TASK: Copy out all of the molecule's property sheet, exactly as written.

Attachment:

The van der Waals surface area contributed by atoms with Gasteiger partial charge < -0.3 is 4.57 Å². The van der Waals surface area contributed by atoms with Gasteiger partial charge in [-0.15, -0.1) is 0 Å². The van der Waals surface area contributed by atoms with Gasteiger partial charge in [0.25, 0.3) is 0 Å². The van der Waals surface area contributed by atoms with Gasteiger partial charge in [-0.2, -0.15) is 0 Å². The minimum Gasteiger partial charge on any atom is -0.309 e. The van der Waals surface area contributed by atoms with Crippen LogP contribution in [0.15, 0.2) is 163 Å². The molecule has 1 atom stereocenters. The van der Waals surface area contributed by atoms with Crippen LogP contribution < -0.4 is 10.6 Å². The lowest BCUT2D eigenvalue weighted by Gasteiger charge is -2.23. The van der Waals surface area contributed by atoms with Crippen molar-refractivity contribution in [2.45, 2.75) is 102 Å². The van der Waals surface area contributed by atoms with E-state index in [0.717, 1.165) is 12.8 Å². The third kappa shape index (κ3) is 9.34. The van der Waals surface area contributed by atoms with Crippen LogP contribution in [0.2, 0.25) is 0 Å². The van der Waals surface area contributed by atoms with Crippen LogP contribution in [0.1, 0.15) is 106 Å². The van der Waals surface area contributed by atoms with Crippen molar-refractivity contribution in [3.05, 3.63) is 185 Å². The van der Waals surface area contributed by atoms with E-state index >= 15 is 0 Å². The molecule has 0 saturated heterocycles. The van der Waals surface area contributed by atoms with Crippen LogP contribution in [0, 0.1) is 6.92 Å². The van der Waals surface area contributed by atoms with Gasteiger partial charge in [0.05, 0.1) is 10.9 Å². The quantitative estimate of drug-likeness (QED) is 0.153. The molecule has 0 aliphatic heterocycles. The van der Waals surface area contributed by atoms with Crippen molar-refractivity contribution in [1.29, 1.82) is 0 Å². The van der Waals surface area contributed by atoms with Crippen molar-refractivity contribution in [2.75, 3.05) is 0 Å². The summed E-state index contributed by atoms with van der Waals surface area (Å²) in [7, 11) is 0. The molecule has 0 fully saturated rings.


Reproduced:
The van der Waals surface area contributed by atoms with Gasteiger partial charge < -0.3 is 4.57 Å². The van der Waals surface area contributed by atoms with Gasteiger partial charge in [-0.15, -0.1) is 0 Å². The van der Waals surface area contributed by atoms with Gasteiger partial charge in [0.25, 0.3) is 0 Å². The van der Waals surface area contributed by atoms with Gasteiger partial charge in [-0.2, -0.15) is 0 Å². The minimum Gasteiger partial charge on any atom is -0.309 e. The van der Waals surface area contributed by atoms with Crippen LogP contribution in [0.15, 0.2) is 163 Å². The molecule has 1 atom stereocenters. The van der Waals surface area contributed by atoms with Crippen LogP contribution < -0.4 is 10.6 Å². The lowest BCUT2D eigenvalue weighted by Gasteiger charge is -2.23. The van der Waals surface area contributed by atoms with Crippen molar-refractivity contribution in [2.45, 2.75) is 102 Å². The van der Waals surface area contributed by atoms with E-state index in [0.717, 1.165) is 12.8 Å². The third kappa shape index (κ3) is 9.34. The van der Waals surface area contributed by atoms with Crippen LogP contribution in [0.2, 0.25) is 0 Å². The van der Waals surface area contributed by atoms with Crippen LogP contribution in [0.1, 0.15) is 106 Å². The van der Waals surface area contributed by atoms with Crippen molar-refractivity contribution in [3.05, 3.63) is 185 Å². The van der Waals surface area contributed by atoms with E-state index >= 15 is 0 Å². The molecule has 0 saturated heterocycles. The van der Waals surface area contributed by atoms with Crippen LogP contribution in [0, 0.1) is 6.92 Å². The van der Waals surface area contributed by atoms with Gasteiger partial charge in [0.05, 0.1) is 10.9 Å². The quantitative estimate of drug-likeness (QED) is 0.153. The molecule has 0 aliphatic heterocycles. The van der Waals surface area contributed by atoms with Crippen molar-refractivity contribution in [1.29, 1.82) is 0 Å². The van der Waals surface area contributed by atoms with Crippen molar-refractivity contribution in [2.75, 3.05) is 0 Å². The summed E-state index contributed by atoms with van der Waals surface area (Å²) in [7, 11) is 0. The molecule has 0 fully saturated rings.